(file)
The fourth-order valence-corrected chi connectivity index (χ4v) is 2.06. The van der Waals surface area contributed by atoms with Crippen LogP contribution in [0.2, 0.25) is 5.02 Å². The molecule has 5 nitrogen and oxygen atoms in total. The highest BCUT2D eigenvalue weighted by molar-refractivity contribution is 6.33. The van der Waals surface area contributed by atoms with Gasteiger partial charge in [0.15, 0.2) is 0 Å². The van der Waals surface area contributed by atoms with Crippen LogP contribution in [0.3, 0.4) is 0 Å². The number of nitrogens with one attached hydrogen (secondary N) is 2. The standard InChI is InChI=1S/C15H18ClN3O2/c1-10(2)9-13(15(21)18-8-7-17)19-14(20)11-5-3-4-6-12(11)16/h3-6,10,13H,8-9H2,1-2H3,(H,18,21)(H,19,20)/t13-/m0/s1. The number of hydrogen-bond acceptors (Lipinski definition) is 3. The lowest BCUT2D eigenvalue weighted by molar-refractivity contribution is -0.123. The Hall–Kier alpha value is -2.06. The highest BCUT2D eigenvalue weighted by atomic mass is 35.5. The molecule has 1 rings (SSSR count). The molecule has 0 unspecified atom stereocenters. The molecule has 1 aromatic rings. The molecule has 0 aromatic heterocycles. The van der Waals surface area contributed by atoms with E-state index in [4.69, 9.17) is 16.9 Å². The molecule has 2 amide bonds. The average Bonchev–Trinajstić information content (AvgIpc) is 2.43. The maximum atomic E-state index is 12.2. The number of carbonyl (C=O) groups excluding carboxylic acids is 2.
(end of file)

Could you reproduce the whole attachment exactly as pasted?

The fourth-order valence-corrected chi connectivity index (χ4v) is 2.06. The van der Waals surface area contributed by atoms with Crippen LogP contribution in [0.2, 0.25) is 5.02 Å². The molecule has 5 nitrogen and oxygen atoms in total. The highest BCUT2D eigenvalue weighted by molar-refractivity contribution is 6.33. The van der Waals surface area contributed by atoms with Gasteiger partial charge in [0.15, 0.2) is 0 Å². The van der Waals surface area contributed by atoms with Crippen LogP contribution in [0.3, 0.4) is 0 Å². The number of nitrogens with one attached hydrogen (secondary N) is 2. The standard InChI is InChI=1S/C15H18ClN3O2/c1-10(2)9-13(15(21)18-8-7-17)19-14(20)11-5-3-4-6-12(11)16/h3-6,10,13H,8-9H2,1-2H3,(H,18,21)(H,19,20)/t13-/m0/s1. The number of hydrogen-bond acceptors (Lipinski definition) is 3. The lowest BCUT2D eigenvalue weighted by molar-refractivity contribution is -0.123. The Hall–Kier alpha value is -2.06. The highest BCUT2D eigenvalue weighted by atomic mass is 35.5. The molecule has 1 rings (SSSR count). The molecule has 0 unspecified atom stereocenters. The molecule has 1 aromatic rings. The molecule has 0 aromatic heterocycles. The van der Waals surface area contributed by atoms with E-state index in [4.69, 9.17) is 16.9 Å². The molecule has 2 amide bonds. The average Bonchev–Trinajstić information content (AvgIpc) is 2.43. The maximum atomic E-state index is 12.2. The number of carbonyl (C=O) groups excluding carboxylic acids is 2.